January 4, 2012

Sleep No More


Okay I get it now. It took a few days, but I get it. And now that I have, I get that it wasn’t about figuring it out. “It” is a show in Manhattan “Sleep No More.” For three hours I moved with the audience through a dark labyrinth of rooms, masked à la Stanley Kubrik’s Eyes Wide Shut, following ghost-like characters as they dance and pantomime their way through a hazy, broken Shakespearean plot line. The audience is transformed into a dream state where meaning and logic are illusive.

The title is from Macbeth who likens sleep to “the death of each day’s life.” And the experience is like a sleepless night, one where you are coming in and out of dreams. So, I get it, death is likened to a mysterious sleep state.

There is no proof of this, but the idea has been around for a long time. Shakespeare used the line “sleep no more” earlier in Hamlet. Remember?

To die: to sleep;
No more; and by a sleep to say we end
The heart-ache and the thousand natural shocks
That flesh is heir to, ’tis a consummation
Devoutly to be wish’d. To die, to sleep;
To sleep: perchance to dream: ay, there’s the rub;

So let’s skip a few steps and take the Bard’s word for it. Sleep is like death. And sleep has become more and more illusive. Recently, the New York Times reported that 84% of all women suffer from insomnia and that “mother’s little helper of the new millennium may in fact be the sleeping pill.” Arianna Huffington’s campaign to “Sleep Your Way to the Top” warns women that sleep deprivation “is, literally, killing us.” We put ourselves to sleep with Ambien, Lunesta, Melatonin and wine. Michael Jackson’s use of Propofol landed him in “the sleep of death.” We put our pets “to sleep,” and conclude our yoga practice with Savasana, the corpse pose. As the social commentator, Fran Liebowitz, concludes:

Life is something that happens when you can’t get to sleep.

Clearly, the relationship between sleep and death persists today. So why, if we medicate ourselves to sleep, do we all not have the right to medicate ourselves to die? The right to die at our own hand is now legal only in Oregon, Washington and Montana. Legislation is pending in nine more states. Do we think “‘tis nobler” to die suffering? Doesn’t look like it. Hospice and palliative care put us out of our pain at the end of life through opiates, like morphine, to bring us to our final sleep. In the three states where it is now legal to put ourselves to sleep, it is done with a prescription for a high dose of a sleeping sedative. “Palliate” means to reduce the suffering at the time of death. It is done by medicating us to an unconscious state, a sleep state called TS (Terminal Sedation.) Even Catholic hospitals maintain the practice. The Catholic writer Mary DeTurris Poust summarizes that “a patient can receive pain treatment even if that treatment could hasten death.” Over a half century ago Pope Pius XII condoned the use of narcotics for End-of-Life care.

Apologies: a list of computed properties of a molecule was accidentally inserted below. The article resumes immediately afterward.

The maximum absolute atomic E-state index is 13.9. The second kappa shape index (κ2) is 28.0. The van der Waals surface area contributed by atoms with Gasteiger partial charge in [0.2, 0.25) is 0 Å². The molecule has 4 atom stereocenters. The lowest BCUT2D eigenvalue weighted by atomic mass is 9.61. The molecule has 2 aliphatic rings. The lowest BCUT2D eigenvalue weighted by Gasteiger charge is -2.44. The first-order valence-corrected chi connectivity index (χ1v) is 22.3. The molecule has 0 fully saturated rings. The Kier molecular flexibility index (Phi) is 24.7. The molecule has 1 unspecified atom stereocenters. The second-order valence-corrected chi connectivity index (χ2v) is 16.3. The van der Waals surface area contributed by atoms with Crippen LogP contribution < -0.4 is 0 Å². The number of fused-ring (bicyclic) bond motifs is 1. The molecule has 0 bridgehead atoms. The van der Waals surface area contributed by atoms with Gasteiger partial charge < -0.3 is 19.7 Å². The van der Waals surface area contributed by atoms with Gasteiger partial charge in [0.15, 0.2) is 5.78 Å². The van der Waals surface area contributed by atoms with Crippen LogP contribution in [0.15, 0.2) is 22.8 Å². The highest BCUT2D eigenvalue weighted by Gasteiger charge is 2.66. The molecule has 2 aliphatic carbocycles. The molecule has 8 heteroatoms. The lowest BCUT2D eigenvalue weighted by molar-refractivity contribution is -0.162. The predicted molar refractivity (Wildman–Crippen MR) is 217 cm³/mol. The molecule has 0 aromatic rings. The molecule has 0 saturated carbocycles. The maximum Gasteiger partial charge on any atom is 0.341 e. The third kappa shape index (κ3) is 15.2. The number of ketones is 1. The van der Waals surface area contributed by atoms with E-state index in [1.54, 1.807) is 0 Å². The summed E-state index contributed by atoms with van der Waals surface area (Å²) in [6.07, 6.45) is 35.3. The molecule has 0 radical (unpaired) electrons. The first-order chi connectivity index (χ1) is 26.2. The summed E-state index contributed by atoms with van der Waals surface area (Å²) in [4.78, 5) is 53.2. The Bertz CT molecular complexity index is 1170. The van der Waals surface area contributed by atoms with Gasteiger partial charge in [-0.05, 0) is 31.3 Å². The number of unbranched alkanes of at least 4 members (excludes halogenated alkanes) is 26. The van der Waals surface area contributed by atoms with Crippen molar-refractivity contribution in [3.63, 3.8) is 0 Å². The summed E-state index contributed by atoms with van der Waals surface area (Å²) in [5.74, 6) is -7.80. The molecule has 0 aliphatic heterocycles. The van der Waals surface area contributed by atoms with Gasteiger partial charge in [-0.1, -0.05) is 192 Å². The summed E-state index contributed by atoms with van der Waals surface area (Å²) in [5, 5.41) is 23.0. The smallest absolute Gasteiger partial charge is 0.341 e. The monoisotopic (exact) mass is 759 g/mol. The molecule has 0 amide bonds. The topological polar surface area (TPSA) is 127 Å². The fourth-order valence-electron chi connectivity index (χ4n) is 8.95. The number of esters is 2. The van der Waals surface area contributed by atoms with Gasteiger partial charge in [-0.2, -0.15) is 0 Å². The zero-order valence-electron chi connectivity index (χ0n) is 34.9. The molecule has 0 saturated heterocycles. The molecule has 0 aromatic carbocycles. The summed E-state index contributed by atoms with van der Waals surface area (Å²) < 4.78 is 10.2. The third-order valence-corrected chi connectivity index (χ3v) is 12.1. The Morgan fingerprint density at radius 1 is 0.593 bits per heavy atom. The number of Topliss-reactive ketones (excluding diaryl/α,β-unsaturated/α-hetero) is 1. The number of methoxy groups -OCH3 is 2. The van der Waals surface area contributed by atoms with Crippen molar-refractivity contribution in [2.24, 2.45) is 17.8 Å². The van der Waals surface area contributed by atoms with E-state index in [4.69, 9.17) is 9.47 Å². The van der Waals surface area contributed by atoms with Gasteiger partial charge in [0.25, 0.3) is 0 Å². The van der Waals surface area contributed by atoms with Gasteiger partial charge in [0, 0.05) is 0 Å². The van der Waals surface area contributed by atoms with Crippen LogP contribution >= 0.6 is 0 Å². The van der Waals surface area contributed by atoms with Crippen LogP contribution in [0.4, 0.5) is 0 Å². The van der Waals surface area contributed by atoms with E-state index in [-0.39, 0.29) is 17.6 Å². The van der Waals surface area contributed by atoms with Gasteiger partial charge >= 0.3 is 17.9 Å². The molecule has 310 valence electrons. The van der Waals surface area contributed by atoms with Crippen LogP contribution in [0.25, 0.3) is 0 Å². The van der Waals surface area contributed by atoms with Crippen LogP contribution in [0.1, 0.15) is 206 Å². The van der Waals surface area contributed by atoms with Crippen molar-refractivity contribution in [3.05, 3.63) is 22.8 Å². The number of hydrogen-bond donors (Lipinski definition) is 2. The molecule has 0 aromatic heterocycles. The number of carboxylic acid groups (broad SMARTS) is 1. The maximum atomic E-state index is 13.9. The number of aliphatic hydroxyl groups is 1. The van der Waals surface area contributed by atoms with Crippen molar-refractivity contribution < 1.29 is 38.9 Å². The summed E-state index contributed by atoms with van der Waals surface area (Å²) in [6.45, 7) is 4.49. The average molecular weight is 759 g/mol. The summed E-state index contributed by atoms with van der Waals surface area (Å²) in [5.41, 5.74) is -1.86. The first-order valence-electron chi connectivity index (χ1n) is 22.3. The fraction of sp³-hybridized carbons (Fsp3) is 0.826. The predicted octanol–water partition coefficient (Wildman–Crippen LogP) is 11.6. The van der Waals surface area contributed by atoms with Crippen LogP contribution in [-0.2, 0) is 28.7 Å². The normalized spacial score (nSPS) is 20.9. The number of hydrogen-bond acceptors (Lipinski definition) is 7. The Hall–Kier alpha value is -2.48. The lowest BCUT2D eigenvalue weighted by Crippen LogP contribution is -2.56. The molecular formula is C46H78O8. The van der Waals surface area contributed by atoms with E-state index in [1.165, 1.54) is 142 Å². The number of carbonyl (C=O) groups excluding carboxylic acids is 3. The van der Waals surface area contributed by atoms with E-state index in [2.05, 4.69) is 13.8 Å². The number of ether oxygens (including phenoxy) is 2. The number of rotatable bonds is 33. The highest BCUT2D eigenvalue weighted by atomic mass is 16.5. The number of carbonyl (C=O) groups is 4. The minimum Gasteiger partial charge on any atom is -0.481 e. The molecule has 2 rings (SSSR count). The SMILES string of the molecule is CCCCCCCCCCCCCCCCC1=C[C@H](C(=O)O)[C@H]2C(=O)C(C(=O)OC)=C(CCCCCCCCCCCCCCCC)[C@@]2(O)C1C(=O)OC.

Is the suppression of pain and consciousness by means of narcotics (when it is demanded by a medical indication) permitted, by religion and morality, to the patient and the doctor (even at the approach of death and when one foresees that the administration of narcotics will shorten life)?’ One must reply, ‘If there exist no other means and if, in the given circumstances, it does not prevent the fulfillment of other religious and moral duties’ — Yes.

The salient difference between palliative care practices, even those authorized by the Vatican, and the Right-to-Die legislation is the administrator. Palliative care is prescribed and administered by a physician. In states where the Right-to-Die is legal, large doses of sedatives are prescribed by a physician but self-administered by the dying. If there is an important distinction here, I just don’t get it.

It is easy to see a not so distant future when it will not exist at all. This is an “eyes wide shut” moment. We are aware but not fully aware. Our desire to die without the nightmare of pain, by our own hand, in our own home is slowly being unmasked. It is a big responsibility, but one we can figure out. In the past we may have been content to place this responsibility in the hands of physicians and medical institutions. Death itself remains as mysterious as our dreams. But, how we die need not be so. We are not a generation used to giving our power over to authority. We are a DIY population, waking up to how we die. On this issue, we can “sleep no more.”

June 15, 2011



Kevorkian saw himself as King or Mandela. I saw him as more creepy than courageous. I didn’t understand that he was intentionally provocative. In the HBO documentary Kevorkian, he says, “Someone has to go to jail for change to happen.” And he did, and change happened.

He died as he intended, quietly and without pain. Just the way he intended for all of us to die, as we choose, and with dignity. But his was not a quiet life. His New York Times obituary confirms the controversial paradigm shift Read the rest of this entry »

May 25, 2011

What To Expect


We don’t want to feel pain. For over a century, science and medicine have been devoted to the reduction of it. This movement can be tracked in the history of child birth practices, and a similar movement, bringing consciousness to the process of dying, is in its infancy. First a look at how we come in.

In 1900, 90% of birth was at home. Fifty years later, 90% of births were in a hospital under general anesthesia. As a result, Read the rest of this entry »